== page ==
Supporting Indigenous Published Research: The African Journals Online (Ajol) Case Study
||Supporting Indigenous Published Research: The African Journals Online (Ajol) Case Study
||ELPUB2003. From information to knowledge: Proceedings of the 7th ICCC/IFIP International Conference on Electronic Publishing held at the Universidade do Minho, Portugal 25-28 June 2003/Edited by: Sely Maria de Souza Costa, João Álvaro Carvalho, Ana Alice Baptista, Ana Cristina Santos Moreira. Universidade do Minho, 2003.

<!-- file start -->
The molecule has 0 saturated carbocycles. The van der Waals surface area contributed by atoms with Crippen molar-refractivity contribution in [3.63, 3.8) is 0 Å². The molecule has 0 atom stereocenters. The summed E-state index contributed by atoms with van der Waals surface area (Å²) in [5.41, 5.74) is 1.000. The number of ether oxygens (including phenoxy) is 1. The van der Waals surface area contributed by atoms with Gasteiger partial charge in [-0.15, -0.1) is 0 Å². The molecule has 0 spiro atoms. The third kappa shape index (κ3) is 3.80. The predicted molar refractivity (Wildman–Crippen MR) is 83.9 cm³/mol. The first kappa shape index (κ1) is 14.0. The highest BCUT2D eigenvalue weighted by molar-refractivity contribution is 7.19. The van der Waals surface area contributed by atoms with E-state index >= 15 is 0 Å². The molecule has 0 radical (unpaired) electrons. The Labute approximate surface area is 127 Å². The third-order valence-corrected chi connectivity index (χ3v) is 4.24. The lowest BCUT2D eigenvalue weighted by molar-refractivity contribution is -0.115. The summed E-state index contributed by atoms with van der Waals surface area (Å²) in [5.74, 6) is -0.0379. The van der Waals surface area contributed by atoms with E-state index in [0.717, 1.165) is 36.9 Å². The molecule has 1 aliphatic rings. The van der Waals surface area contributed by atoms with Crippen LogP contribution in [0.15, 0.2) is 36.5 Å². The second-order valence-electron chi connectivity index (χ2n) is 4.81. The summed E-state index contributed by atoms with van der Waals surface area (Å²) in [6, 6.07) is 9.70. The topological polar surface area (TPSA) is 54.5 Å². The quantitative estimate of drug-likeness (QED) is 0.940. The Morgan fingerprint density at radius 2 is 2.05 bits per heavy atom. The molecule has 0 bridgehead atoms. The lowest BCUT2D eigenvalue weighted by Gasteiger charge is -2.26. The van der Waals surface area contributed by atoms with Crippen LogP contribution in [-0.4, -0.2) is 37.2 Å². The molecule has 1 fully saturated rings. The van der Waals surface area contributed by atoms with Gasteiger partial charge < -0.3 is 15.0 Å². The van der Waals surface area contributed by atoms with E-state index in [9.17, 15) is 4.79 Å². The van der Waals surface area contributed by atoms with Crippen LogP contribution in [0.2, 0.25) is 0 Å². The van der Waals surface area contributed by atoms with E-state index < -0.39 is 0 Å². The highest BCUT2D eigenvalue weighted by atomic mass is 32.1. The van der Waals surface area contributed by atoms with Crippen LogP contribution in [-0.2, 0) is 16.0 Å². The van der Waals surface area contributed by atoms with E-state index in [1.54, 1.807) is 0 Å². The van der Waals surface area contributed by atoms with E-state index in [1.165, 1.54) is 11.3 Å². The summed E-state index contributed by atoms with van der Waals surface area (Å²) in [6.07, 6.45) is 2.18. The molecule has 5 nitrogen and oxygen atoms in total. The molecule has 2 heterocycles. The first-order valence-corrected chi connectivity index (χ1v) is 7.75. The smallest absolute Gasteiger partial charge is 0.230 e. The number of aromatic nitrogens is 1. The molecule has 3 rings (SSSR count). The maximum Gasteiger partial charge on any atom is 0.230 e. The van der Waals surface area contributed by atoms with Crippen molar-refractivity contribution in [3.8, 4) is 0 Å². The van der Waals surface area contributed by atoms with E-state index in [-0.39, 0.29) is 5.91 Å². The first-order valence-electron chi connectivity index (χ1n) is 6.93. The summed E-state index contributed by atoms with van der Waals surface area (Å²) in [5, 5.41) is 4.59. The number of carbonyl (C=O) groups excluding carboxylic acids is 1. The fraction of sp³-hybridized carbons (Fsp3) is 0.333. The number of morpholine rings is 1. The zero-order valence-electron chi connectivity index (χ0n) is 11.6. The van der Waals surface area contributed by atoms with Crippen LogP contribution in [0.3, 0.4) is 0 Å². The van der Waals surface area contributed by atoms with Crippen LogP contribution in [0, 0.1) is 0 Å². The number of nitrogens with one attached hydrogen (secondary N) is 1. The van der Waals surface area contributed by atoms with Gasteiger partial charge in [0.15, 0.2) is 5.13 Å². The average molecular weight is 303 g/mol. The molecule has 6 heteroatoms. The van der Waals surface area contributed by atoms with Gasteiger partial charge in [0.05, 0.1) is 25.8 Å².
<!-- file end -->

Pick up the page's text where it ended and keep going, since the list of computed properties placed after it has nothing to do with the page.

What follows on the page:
||The Programme for the Enhancement of Research Information (PERI) was launched by INASP to improve access to research results between developing and developed countries. This project includes 4components: (1) supply information online into academic and research libraries, (2) assist dissemination of national and regional scholarly publications, (3) provide training on best use of online resources, and(4) support local publishing through training in publishing skills. The first component of the programme provides over 7000 journals through negotiations with commercial publishers and learned societies inEurope, USA and Australasia. This ensures up-to-date and reliable information is provided to researchers. However, it is recognised that promoting indigenous scholarly/academic publications is equally importantin supporting research. African Journals OnLine (AJOL) was launched as a pilot in 1997, and on the Internet in April/May 1998 with 10 science and 3 medical journals. The pilot ended in Dec 1999, and funding was given to continue the service. This online service (www.inasp.info/ajol) provides tables of contents and abstracts, plus information about each journal, including instructions for authors and subscription information. There are currently 161 titles on the service from 20 African countries, inHealth, Agricultural Sciences, Social Sciences, Arts and Culture and Science and Technology. The service also provides a document delivery service, and between January-March 2003 supplied 95 articles. Almost 6000 people are registered onto the service, with approx. 200 new registrations each month. From pilot findings and subsequent evaluation the most important features of such a service are: (1) providing a repository of information about African journals (there are no similar lists of journals currently inpublication); (2) diversity of subjects (this increases traffic to the site and helps to improve visibility of all journals); (3) credit card document delivery service (when credit card payments were introduced the number of orders increased substantially); (4) available abstracts (some journals cannot supply these, but their importance is continually commented upon by users of the site); (5) author instructions (several authors contact INASP asking about submission where there are no guidelines). The main reportedbenefit to journals on the service is increased visibility outside their country of publication, and some titles have reported increased submissions. It is more difficult to prove if the service has resulted inincreased subscription and citation levels. The project appears to be providing some tangible benefits to the journals included, and may be considered a successful approach to supporting indigenous publishedresearch.
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